Defense Medical Research and Development
Identification and Validation of Novel Therapeutic Targets for Traumatic Brain Injury
Posted August 24, 2016
Fiona Crawford, Ph.D., Roskamp Institute
Mild traumatic brain injury (mTBI) is of increasing concern for the Warfighter; approximately 266,000 military Service members suffered mTBIs between the years 2000-2012. Even though mTBIs constitute approximately 80% of all TBIs, there is little known about the etiology, prognosis, and long-term effects of mTBI. With support from a JPC-6 FY09 Investigator-Initiated Research Award, Dr. Fiona Crawford from the Roskamp Institute in Sarasota, Florida was among the first to develop a mouse model of repetitive mTBI. Dr. Crawford and her team took steps in developing the model to ensure that it closely mimicked human mTBI. In addition to developing the model, the team conducted neurobehavioral and neuropathological examinations of their repetitive injury model at extended time points post-injury.
The data generated by the Roskamp team has been instrumental in characterizing the long-term consequences of mTBI, as the mice were injured at 2-3 months of age and then analyzed over a 24 month period after injury – essentially the mouse lifespan. Notably, repetitively injured mice have persistent cognitive deficits when compared to singly injured mice or controls throughout the lifespan, and progressive inflammation as evidenced by microgliosis and astrogliosis, particularly in the corpus callosum. Specifically, electron microscopic analysis of the repetitively injured mice revealed ultrastructural changes in white and grey matter. The researchers found white matter damage typified by axonal degeneration, microglial phagocytosis, and increased neuroglial cell density. In the cortex of repetitively injured mice, there was evidence of synaptic degeneration, dark neurons, altered dendritic microfilaments, subtle changes to the microvasculature, a mild augmentation of age-related features such as lipofuscin deposition, and electron dense inclusions in microglial and perivascular cells. Taken together, these degenerative changes are indicative of cognitive decline and could help explain the mechanisms behind cognitive dysfunctions in humans following mTBI.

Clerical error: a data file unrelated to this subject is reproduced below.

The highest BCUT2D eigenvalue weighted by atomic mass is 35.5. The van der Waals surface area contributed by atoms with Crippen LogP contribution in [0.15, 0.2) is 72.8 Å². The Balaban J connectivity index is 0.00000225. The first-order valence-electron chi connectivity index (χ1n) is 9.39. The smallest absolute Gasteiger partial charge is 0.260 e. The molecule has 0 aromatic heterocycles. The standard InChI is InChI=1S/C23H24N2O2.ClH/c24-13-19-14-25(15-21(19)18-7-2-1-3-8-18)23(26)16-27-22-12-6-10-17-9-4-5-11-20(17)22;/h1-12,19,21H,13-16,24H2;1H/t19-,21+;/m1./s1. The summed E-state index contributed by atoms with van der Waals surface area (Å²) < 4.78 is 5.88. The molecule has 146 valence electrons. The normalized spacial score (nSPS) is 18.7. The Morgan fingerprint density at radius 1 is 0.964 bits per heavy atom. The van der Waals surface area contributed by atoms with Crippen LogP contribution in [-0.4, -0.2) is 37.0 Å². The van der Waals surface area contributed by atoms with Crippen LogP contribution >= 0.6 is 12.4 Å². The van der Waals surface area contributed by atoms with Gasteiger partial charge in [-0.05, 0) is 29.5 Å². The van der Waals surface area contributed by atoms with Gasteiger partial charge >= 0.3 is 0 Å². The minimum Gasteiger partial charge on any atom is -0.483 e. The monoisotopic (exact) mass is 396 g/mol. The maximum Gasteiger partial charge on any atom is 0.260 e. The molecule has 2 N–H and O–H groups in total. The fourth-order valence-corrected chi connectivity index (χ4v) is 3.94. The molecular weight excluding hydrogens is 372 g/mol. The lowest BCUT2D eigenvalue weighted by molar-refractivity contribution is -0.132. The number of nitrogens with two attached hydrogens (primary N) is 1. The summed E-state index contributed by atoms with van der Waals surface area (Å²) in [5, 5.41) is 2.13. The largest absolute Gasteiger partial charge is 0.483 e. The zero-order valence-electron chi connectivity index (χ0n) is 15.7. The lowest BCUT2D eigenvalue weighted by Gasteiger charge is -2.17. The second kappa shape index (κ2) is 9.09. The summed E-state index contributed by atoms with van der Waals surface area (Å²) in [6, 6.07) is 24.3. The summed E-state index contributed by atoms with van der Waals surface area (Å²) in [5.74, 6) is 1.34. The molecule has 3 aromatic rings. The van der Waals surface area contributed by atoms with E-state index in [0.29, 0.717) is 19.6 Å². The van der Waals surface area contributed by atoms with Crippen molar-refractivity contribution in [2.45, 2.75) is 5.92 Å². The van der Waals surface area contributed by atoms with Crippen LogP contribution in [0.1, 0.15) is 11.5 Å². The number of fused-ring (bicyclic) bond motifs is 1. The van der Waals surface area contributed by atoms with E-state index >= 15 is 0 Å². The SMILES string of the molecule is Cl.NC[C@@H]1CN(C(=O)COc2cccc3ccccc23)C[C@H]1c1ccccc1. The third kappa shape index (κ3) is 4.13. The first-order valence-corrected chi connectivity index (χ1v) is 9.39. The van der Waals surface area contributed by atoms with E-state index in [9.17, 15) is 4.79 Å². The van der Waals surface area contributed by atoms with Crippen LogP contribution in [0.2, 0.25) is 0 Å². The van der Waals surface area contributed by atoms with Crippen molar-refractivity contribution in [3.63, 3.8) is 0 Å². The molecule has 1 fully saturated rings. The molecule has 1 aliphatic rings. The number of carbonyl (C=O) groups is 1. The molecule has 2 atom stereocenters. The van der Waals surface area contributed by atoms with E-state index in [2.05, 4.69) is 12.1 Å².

Furthermore, the researchers noted significant visual function deficits and increased neuroinflammation in repetitively injured mice in the weeks following the repetitive mTBI. An overall decrease in optic nerve diameter, increased cellularity, and areas of demyelination were clearly detectable in optic nerves of repetitively injured mice but were not visible in the control mice. Together with emerging clinical observations, these findings emphasize the possibility of a profound and lasting visual dysfunction, particularly after repetitive mild injury, occurring over a relatively short interval. This has considerable implications and relevance in deployment-related mTBI, as well as civilian and sport-related-TBIs, where repeated mTBIs can occur in a short span of time.
The Roskamp model was able to successfully recapitulate many of the features of human TBI such as white matter degeneration, visual dysfunction, and neuroinflammation. Contrary to their initial hypothesis, the researchers found no significant differences in any tau immunohistochemical measures between injured mice and control mice. Further experiments using transgenic hTau mice revealed age-dependent, but not injury-dependent changes in tau. Currently, Dr. Crawford is investigating potential targets and therapeutics for mTBI and has promising data that indicates the alkaloid anatabine can decrease neuroinflammation and improve cognition in their model of repetitive mTBI. Future studies will characterize the treatment window, the time course of treatment needed, and the dose needed to achieve therapeutic levels of anatabine in humans after injury.
Last updated Wednesday, August 24, 2016